14. L. Maffei and A. Fiorentini, “The visual cortex as a spatial frequency analyser,” Vision Res. 13, 1255–1267 (1973).
  15. J. A. Movshon, I. D. Thompson, and D. J. Tolhurst, “Spatial and temporal contrast sensitivity of neurones in areas 17 and 18 of the cat’s visual cortex,” J. Physiol. (London) 283, 101–120 (1978).
  16. R. Shapley and P. Lennie, “Spatial frequency analysis in the visual system,” Ann. Rev. Neurosci. 8, 547–583 (1985).
  17. M. S. Silverman, D. H. Grosof, R. L. De Valois, and S. D. Elfar, “Spatial-frequency organization in primate striate cortex,” Proc. Natl. Acad. Sci. USA 86, 711–715 (1989).
  18. A. Pantle and R. Sekuler, “Size-detecting mechanisms in human vision,” Science 162, 1146–1148 (1968).
  19. M. W. Greenlee, S. Magnussen, and K. Nordby, “Spatial vision of the achromat: spatial frequency and orientation-specific adaptation,” J. Physiol. (London) 395, 661–678 (1988).
  20. D. J. Tolhurst, “Separate channels for the analysis of shape and movement of a moving visual stimulus,” J. Physiol. (London) 231, 385–402 (1973).
  21. C. F. Stromeyer III, S. Klein, B. M. Dawson, and L. Spillmann, “Low spatial-frequency channels in human vision: adaptation and masking,” Vision Res. 22, 225–233 (1982).
  22. J. M. Foley and Y. Yang, “Forward pattern masking: effects of spatial frequency and contrast,” J. Opt. Soc. Am. A 8, 2026–2037 (1991).
  23. J. M. Foley and G. M. Boynton, “Forward pattern masking and adaptation: effects of duration, interstimulus interval, contrast, and spatial and temporal frequency,” Vision Res. 33, 959–980 (1993).
  24. M. A. Georgeson and J. M. Georgeson, “Facilitation and masking of briefly presented gratings: time-course and contrast dependence,” Vision Res. 27, 369–379 (1987).
  25. J. Ross and H. D. Speed, “Contrast adaptation and contrast masking in human vision,” Proc. R. Soc. London, Ser. B 246, 61–69 (1991).
  26. J. Ross, H. D. Speed, and M. J. Morgan, “The effects of adaptation and masking on incremental thresholds for contrast,” Vision Res. 33, 2051–2056 (1993).
  27. M. Carandini and D. Ferster, “A tonic hyperpolarization underlying contrast adaptation in cat visual cortex,” Science 276, 949–952 (1997).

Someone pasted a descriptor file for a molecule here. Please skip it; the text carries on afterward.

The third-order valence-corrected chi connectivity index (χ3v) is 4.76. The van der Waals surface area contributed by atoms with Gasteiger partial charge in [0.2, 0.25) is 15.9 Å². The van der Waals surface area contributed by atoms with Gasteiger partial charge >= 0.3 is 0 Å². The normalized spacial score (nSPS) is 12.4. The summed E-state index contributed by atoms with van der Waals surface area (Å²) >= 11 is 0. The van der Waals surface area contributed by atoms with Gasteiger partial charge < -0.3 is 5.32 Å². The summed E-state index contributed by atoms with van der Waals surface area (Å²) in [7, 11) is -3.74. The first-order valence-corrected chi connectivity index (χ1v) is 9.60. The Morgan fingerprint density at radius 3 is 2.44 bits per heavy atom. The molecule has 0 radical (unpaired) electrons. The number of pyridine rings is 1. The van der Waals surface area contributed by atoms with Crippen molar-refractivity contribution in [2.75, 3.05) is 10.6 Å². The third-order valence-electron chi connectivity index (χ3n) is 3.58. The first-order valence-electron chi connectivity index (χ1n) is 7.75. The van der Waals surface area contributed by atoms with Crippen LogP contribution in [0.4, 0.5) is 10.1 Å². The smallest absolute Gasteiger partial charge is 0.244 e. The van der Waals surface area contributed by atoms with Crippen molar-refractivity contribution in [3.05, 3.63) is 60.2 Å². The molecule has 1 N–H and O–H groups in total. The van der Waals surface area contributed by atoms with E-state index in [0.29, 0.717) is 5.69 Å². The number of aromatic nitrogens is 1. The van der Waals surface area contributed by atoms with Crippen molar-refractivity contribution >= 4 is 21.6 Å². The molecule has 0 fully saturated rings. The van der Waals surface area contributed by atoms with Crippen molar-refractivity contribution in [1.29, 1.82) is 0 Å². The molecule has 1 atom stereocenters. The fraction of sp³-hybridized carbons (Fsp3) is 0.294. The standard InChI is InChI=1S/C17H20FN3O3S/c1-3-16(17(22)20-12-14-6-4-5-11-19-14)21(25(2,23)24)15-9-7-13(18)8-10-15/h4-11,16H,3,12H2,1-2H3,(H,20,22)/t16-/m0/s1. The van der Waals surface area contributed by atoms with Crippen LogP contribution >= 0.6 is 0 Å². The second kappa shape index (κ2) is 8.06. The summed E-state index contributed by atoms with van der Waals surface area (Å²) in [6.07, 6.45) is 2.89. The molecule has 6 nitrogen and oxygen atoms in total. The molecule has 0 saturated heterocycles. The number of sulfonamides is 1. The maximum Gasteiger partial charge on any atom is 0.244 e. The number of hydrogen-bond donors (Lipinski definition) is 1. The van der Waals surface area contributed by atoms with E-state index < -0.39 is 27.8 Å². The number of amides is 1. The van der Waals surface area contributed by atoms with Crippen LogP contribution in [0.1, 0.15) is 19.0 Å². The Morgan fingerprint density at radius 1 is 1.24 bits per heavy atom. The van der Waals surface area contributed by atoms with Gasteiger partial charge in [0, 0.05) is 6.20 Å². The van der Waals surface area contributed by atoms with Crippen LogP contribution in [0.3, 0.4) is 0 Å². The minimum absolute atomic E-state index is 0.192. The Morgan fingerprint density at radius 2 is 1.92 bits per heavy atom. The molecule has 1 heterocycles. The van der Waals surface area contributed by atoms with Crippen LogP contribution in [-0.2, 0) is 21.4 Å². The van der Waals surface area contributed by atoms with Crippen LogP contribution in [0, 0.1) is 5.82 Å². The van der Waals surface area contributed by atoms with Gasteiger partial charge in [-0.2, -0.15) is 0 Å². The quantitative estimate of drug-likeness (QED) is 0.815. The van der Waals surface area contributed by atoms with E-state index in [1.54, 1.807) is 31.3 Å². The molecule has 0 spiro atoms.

28. G. E. Legge, “Sustained and transient mechanisms in human vision: temporal and spatial properties,” Vision Res. 18, 69–81 (1978).
  29. G. E. Legge, “Spatial frequency masking in human vision: binocular interactions,” J. Opt. Soc. Am. 69, 838–847 (1979).
  30. D. H. Peterzell and D. Y. Teller, “Individual differences in contrast sensitivity functions: the lowest spatial frequency channels,” Vision Res. 36, 3077–3085 (1996).
  31. J. Yang and W. Makous, “Spatiotemporal separability in contrast sensitivity,” Vision Res. 34, 2569–2576 (1994).
  32. J. Yang, X. Qi, and W. Makous, “Zero frequency masking and a model of contrast sensitivity,” Vision Res. 35, 1965–1978 (1995).
  33. J. Yang and W. Makous, “Modeling pedestal experiments with amplitude instead of contrast,” Vision Res. 35, 1979–1989 (1995).
  34. R. J. Snowden, “Adaptability of the visual system is inversely related to its sensitivity,” J. Opt. Soc. Am. A 11, 25–32 (1994).
  35. A. B. Watson and D. G. Pelli, “QUEST: a Bayesian adaptive psychometric method,” Percept. Psychophys. 33, 113–120 (1983).
  36. N. Brady and D. J. Field, “What’s constant in contrast constancy? The effects of scaling on the perceived contrast of bandpass patterns,” Vision Res. 35, 739–756 (1995).
  37. A. B. Watson, “Efficiency of a model human image code,” J. Opt. Soc. Am. A 4, 2401–2417 (1987).
  38. J. Yang and W. Makous, “Implicit masking constrained by spatial inhomogeneities,” Vision Res. 37, 1917–1927 (1997).
  39. J. Yang and W. Makous, “Three theories of the low frequency cut,” Invest. Ophthalmol. Visual Sci. (Suppl.), 37, S733 (1996).
  40. C. F. Stromeyer III and B. Julesz, “Spatial frequency masking in vision: critical bands and spread of masking,” J. Opt. Soc. Am. 62, 1221–1232 (1972); M. A. Webster and E. Miyahara, “Contrast adaptation and the spatial structure of natural images,” J. Opt. Soc. Am. A 14, 2355–2366 (1997).
  41. H. Akutsu and G. E. Legge, “Discrimination of compound gratings: spatial-frequency channels or local features?” Vision Res. 35, 2685–2695 (1995).
  42. J. Nachmias, “Masked detection of gratings: the standard model revised,” Vision Res. 33, 1359–1365 (1993).
  43. W. L. Makous, “Fourier models and loci of adaptation,” J. Opt. Soc. Am. A 14, 2323–2345 (1997).

Cited By

Alert me when this paper is cited

OSA is able to provide readers links to articles that cite this paper by participating in CrossRef's Cited-By Linking service. CrossRef includes content from more than 3000 publishers and societies. In addition to listing OSA journal articles that cite this paper, citing articles from other participating publishers will also be listed.


Next Article »

OSA is a member of CrossRef.

CrossCheck Deposited